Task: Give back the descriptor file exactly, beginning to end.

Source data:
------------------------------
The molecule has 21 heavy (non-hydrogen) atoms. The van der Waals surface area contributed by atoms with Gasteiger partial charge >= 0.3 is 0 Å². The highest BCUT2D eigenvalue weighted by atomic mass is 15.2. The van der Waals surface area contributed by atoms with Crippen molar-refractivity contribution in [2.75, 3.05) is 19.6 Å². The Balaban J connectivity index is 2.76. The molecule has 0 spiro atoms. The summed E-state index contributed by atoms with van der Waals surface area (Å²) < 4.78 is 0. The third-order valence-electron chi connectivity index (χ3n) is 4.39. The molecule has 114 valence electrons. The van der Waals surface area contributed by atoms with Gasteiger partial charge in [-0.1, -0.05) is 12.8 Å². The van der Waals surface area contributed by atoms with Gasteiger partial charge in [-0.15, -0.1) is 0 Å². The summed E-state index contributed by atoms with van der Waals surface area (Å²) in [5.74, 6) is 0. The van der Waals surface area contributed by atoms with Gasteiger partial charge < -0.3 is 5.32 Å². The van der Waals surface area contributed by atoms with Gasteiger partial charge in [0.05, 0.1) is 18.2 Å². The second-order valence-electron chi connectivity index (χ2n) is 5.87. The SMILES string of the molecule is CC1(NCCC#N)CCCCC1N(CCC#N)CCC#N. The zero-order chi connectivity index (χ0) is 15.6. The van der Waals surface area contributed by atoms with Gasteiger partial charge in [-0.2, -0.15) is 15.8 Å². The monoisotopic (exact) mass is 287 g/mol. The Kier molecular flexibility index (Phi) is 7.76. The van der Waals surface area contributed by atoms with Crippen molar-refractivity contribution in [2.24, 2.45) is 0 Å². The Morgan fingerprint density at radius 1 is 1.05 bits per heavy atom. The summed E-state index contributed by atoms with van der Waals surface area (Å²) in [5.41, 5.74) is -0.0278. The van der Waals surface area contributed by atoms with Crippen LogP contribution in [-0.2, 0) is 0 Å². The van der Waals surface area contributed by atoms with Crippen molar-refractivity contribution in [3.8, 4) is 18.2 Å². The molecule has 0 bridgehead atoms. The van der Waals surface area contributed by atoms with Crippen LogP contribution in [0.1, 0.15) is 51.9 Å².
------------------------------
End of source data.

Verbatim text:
The molecule has 21 heavy (non-hydrogen) atoms. The van der Waals surface area contributed by atoms with Gasteiger partial charge >= 0.3 is 0 Å². The highest BCUT2D eigenvalue weighted by atomic mass is 15.2. The van der Waals surface area contributed by atoms with Crippen molar-refractivity contribution in [2.75, 3.05) is 19.6 Å². The Balaban J connectivity index is 2.76. The molecule has 0 spiro atoms. The summed E-state index contributed by atoms with van der Waals surface area (Å²) < 4.78 is 0. The third-order valence-electron chi connectivity index (χ3n) is 4.39. The molecule has 114 valence electrons. The van der Waals surface area contributed by atoms with Gasteiger partial charge in [-0.1, -0.05) is 12.8 Å². The van der Waals surface area contributed by atoms with Gasteiger partial charge in [-0.15, -0.1) is 0 Å². The summed E-state index contributed by atoms with van der Waals surface area (Å²) in [5.74, 6) is 0. The van der Waals surface area contributed by atoms with Gasteiger partial charge < -0.3 is 5.32 Å². The van der Waals surface area contributed by atoms with Gasteiger partial charge in [0.05, 0.1) is 18.2 Å². The second-order valence-electron chi connectivity index (χ2n) is 5.87. The SMILES string of the molecule is CC1(NCCC#N)CCCCC1N(CCC#N)CCC#N. The zero-order chi connectivity index (χ0) is 15.6. The van der Waals surface area contributed by atoms with Gasteiger partial charge in [-0.2, -0.15) is 15.8 Å². The monoisotopic (exact) mass is 287 g/mol. The Kier molecular flexibility index (Phi) is 7.76. The van der Waals surface area contributed by atoms with Crippen molar-refractivity contribution in [2.24, 2.45) is 0 Å². The Morgan fingerprint density at radius 1 is 1.05 bits per heavy atom. The summed E-state index contributed by atoms with van der Waals surface area (Å²) in [5.41, 5.74) is -0.0278. The van der Waals surface area contributed by atoms with Crippen LogP contribution in [-0.2, 0) is 0 Å². The van der Waals surface area contributed by atoms with Crippen molar-refractivity contribution in [3.8, 4) is 18.2 Å². The molecule has 0 bridgehead atoms. The van der Waals surface area contributed by atoms with Crippen LogP contribution in [0.1, 0.15) is 51.9 Å².